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der

very special buffer

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der    122
hi, what would make interpolated vertex position, normal and UV map being writen to a buffer when rendering a primitive ? Hope I made myself clear enougth. If not here is a example that doesn't explain much more. float special_buffer [ window_width * window_height * ( 3 + 3 + 2 ) ] ; // 3 + 3 + 2 = 3 float for the postion + 3 for the normal + 2 more for the UV map glBegin ( GL_TRIANGLES ); glNormal3f ( n1.x, n2.y, n3.z ) glTexCoord2f ( map1.u, map1.v ); glVertex3f ( v1.x, v1.y, v1.z ); // and so on with two others vertices... glEnd ( ); // then here , i'd like the positions normals and mapping calculated during the rasterization ( really, during the "rasterization" ? is it correct ? ) to be now in the buffer cleaverly named "special_buffer". [Edited by - Yann L on August 3, 2004 8:09:10 PM]

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_the_phantom_    11250
at best you could fake it with a render to a pbuffer or frame buffer and instead of outputting color values to the buffer you write the interpolated values to it and then read 'em back later as python_regious says via glReadPixels, this would require a fragment shader however and a number of passes to get all the infomation out and the read back alone would kill performance, never mind working out how to interperate that infomation...

why on earth would you want this infomation?

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Yann L    1802
Such a buffer is sometimes called a "fat buffer". It's basically a framebuffer with user defined component mapping, and is mainly used in deferred shading techniques: the colour, position, normal, and other per fragment parameters are stored in the fat buffer, and then reused as a texture in the deferred pass.

You can only do that on hardware supporting fragment programs. Faking it on lower class hardware is partially possible, but requires multiple passes and subsequent calls to glReadPixels(), which will severely affect your performance.

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der    122
I can't believe there's no way to grab those small informations.
All those calculations lost forever after the end of the rendering process ?
What a pity.
Anyway... I was just thinking that doing some lighting calculations with the few window_width x window_height points might be less CPU consuming than doing them with every single pixel on every triangles drawn.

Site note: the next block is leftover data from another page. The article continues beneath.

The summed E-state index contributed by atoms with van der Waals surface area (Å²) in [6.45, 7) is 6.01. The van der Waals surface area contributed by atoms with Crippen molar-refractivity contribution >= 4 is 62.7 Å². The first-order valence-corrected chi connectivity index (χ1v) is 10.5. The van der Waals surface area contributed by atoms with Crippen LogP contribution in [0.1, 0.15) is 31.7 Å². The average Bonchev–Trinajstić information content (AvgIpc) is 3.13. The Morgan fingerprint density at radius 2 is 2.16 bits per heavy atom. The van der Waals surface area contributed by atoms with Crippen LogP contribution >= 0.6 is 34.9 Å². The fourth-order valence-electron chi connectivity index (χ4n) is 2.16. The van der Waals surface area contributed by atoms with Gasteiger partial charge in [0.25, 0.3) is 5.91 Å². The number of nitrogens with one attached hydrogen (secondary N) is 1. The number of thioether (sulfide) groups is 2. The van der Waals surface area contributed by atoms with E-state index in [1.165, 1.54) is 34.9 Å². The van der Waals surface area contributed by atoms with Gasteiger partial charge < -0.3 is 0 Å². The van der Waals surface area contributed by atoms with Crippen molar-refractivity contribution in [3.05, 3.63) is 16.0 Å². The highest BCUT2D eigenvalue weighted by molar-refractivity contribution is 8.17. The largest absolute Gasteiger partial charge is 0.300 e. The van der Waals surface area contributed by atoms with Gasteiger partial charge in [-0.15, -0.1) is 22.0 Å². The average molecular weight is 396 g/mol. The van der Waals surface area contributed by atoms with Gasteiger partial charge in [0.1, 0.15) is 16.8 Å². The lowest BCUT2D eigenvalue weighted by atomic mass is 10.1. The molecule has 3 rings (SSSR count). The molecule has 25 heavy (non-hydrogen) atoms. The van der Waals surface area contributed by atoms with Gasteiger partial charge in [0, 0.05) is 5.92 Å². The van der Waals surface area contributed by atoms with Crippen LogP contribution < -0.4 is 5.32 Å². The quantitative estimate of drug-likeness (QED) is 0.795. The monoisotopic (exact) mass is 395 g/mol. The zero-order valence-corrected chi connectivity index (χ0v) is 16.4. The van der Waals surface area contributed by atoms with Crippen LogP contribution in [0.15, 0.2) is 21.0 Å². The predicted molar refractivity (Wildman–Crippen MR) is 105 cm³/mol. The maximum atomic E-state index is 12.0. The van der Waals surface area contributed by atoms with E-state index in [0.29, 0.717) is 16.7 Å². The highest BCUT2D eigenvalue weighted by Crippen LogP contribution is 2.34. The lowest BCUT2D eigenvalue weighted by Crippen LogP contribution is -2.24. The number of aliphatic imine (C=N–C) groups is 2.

So if you heard some way to do this without multipass neither by using glReadPixel, which is really slow, I know, please let me now...

I won't try what you said since it seems to be way to slow. But could you just tell me how to render something else than color to the buffer ? I could use this technique someday for other stuff.

Thanks

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der    122
yeah, Yann L, this is my goal.
could you be more explicit please ?
which opengl EXT does it require ? Where can i find doc about it ?
And WHY ON HELL ARE MY RETURN EATEN ? Do I have to type \n or
? I knew choosing that eye as an icon would curse my topic. I knew it !

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Yann L    1802
Quote:
Original post by der
I can't believe there's no way to grab those small informations.
All those calculations lost forever after the end of the rendering process ?

No they aren't lost. They're available on the 3D cards VRAM, and you can do whatever you want with them provided it's over the GPU (for example bind them as a texture). If you want them available to the CPU, then you need to squeeze them through the narrow AGP bus, and that's slow.

Quote:

Anyway... I was just thinking that doing some lighting calculations with the few window_width x window_height points might be less CPU consuming than doing them with every single pixel on every triangles drawn.

That's the deferred shading I was talking about above. Note that the CPU will never see that data, everything is done on the GPU.

Quote:

So if you heard some way to do this without multipass neither by using glReadPixel, which is really slow, I know, please let me now...